Although details of her tumultuous personal life strewn across social media often overshadows her narrative and cause her to be seen as “messy,” Kehlani’s sophomore studio album It Was Good Until It Wasn’t is anything but the like. However, it’s not enough to distance her from her competition or this problematic reputation.
Considering the album serves as a follow-up to her 2017 pop-leaning SweetSexySavage, her effort on It Was Good Until It Wasn’t is discernibly more rooted in R&B — but somehow it leaves listeners feeling like they want and need more.
The album’s saving grace is easily the collaboration with Jhené Aiko on “Change Your Life.” The R&B starlets show off their synergy and create a golden genuine moment of R&B with their immaculate duet. Something about this track feels like that good 90s’ or early 2000s’ R&B, but it’s done in a way that doesn’t feel dated or disingenuous. There’s a heightened sense of maturity and it shines within the opening few tracks like “Toxic,” which illustrates artisanal growth envisioned through sapiosexual energy, and the late-night creep anthem “Can I”, backed by a swooning Tory Lanez.
“Open (Passionate)” undoubtedly stands as the apex track. It’s profoundly coherent, sensationally executed, even-keeled, and is rightfully anchored toward the end of this project.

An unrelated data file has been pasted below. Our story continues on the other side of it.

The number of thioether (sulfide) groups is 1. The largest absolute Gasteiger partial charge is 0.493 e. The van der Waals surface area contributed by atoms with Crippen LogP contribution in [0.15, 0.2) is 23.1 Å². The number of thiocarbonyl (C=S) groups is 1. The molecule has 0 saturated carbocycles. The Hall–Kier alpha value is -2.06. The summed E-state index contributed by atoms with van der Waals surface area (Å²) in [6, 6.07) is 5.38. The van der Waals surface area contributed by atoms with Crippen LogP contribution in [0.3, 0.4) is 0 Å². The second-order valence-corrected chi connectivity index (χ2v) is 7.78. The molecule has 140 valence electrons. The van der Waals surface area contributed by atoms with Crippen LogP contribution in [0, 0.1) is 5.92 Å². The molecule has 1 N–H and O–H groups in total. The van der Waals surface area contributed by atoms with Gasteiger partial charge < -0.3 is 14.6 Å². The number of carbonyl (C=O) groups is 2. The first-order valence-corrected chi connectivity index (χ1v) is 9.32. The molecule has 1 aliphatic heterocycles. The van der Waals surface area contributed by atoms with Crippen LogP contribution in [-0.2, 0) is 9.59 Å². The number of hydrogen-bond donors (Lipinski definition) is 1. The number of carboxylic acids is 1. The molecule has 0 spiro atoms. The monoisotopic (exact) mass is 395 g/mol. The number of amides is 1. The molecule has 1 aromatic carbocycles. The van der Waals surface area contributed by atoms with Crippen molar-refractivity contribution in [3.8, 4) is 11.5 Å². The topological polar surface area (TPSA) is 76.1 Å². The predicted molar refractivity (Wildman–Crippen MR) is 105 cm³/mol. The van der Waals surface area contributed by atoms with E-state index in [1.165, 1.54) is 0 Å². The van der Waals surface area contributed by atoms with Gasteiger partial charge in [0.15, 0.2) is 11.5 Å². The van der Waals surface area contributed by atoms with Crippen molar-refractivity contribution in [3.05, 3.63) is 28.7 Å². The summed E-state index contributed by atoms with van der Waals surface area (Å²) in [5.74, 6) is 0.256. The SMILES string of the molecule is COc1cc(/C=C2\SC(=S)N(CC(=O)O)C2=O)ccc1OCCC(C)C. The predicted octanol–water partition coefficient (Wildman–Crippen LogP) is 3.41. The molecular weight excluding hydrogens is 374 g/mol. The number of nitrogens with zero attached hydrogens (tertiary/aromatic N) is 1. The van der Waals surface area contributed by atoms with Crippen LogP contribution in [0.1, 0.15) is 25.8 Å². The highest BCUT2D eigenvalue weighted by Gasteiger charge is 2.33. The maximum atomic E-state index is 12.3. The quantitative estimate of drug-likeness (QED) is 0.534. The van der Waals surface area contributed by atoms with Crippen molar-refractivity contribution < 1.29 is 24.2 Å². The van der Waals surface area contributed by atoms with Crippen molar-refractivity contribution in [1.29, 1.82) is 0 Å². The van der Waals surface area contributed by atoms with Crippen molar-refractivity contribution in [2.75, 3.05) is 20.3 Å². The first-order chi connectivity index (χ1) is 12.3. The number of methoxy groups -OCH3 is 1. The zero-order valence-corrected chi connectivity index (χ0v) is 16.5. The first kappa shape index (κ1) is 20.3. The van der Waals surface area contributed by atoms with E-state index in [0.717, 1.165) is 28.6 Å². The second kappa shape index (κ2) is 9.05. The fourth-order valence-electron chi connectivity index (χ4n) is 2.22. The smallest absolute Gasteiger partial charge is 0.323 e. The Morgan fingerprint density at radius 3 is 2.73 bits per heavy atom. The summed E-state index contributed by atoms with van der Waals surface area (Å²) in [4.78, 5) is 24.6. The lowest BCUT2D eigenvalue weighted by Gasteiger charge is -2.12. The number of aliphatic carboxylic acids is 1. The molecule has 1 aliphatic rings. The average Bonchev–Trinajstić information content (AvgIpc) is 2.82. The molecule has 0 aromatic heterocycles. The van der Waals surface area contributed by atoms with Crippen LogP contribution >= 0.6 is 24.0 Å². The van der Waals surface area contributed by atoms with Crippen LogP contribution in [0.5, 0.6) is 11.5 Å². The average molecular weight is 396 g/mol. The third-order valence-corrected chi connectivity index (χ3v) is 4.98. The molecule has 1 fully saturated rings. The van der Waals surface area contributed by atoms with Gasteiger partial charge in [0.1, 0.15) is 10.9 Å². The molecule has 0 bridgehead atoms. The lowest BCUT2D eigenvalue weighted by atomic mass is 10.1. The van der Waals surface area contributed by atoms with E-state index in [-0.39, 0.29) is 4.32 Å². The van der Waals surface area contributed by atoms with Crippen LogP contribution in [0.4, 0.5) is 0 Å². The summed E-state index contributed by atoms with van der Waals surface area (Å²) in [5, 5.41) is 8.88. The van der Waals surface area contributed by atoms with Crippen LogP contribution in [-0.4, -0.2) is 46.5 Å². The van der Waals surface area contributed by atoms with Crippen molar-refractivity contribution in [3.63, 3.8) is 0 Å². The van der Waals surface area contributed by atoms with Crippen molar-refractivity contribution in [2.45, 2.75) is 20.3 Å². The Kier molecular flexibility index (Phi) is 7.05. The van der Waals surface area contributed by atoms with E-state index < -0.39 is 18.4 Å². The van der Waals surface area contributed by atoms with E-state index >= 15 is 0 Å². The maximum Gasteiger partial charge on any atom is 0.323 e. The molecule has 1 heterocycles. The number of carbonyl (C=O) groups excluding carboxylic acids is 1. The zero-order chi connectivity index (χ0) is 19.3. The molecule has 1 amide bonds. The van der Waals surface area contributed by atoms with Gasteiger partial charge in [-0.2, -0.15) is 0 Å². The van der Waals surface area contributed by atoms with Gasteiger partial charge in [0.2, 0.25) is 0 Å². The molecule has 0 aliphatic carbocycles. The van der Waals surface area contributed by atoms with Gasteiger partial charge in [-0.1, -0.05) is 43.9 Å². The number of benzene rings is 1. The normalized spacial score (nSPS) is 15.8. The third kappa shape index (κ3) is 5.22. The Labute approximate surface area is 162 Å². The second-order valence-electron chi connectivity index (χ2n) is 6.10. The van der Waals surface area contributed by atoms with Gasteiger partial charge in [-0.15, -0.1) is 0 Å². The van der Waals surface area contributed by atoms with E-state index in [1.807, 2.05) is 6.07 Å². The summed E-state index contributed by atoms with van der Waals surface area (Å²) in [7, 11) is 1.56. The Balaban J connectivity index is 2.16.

But most of Kehlani’s attempts at dictating the mood just don’t work. A track like “Grieving” falters simply because it’s a ballad that lacks emotion, no matter how beautifully blended the melodies are. “Bad News” also fails to vocally match the raw emotions a ballad of such weighty topics require — not to mention it slows all the momentum the album had previously built up to a snail’s pace. Luckily, Kehlani digs in at the right moment on “Serial Lover” as the track picks up some ground due to its imbued cool factor when paired with a muted stylized hook.
Between the slightly dramatic-yet-kinky “F&MU” and the hypnosis Kehlani and Lucky Daye concoct on “Can You Blame Me,” It Was Good Until It Wasn’t‘s back half will earn respect from core fans for its consistency, muddling the notion Kehlani played it safe with this one. The appeal to a much wider audience unfamiliar with the Grammy-nominated vocalist is almost non-existent. Aside from the features, what on this album does Kehlani give you that you couldn’t get from other artists in her arena like Ella Mai or Teyana Taylor? The opportunity to fully distinguish herself from her contemporaries that would solidify her rank was lost here.
The silver lining? She may haven’t realized her true potential yet.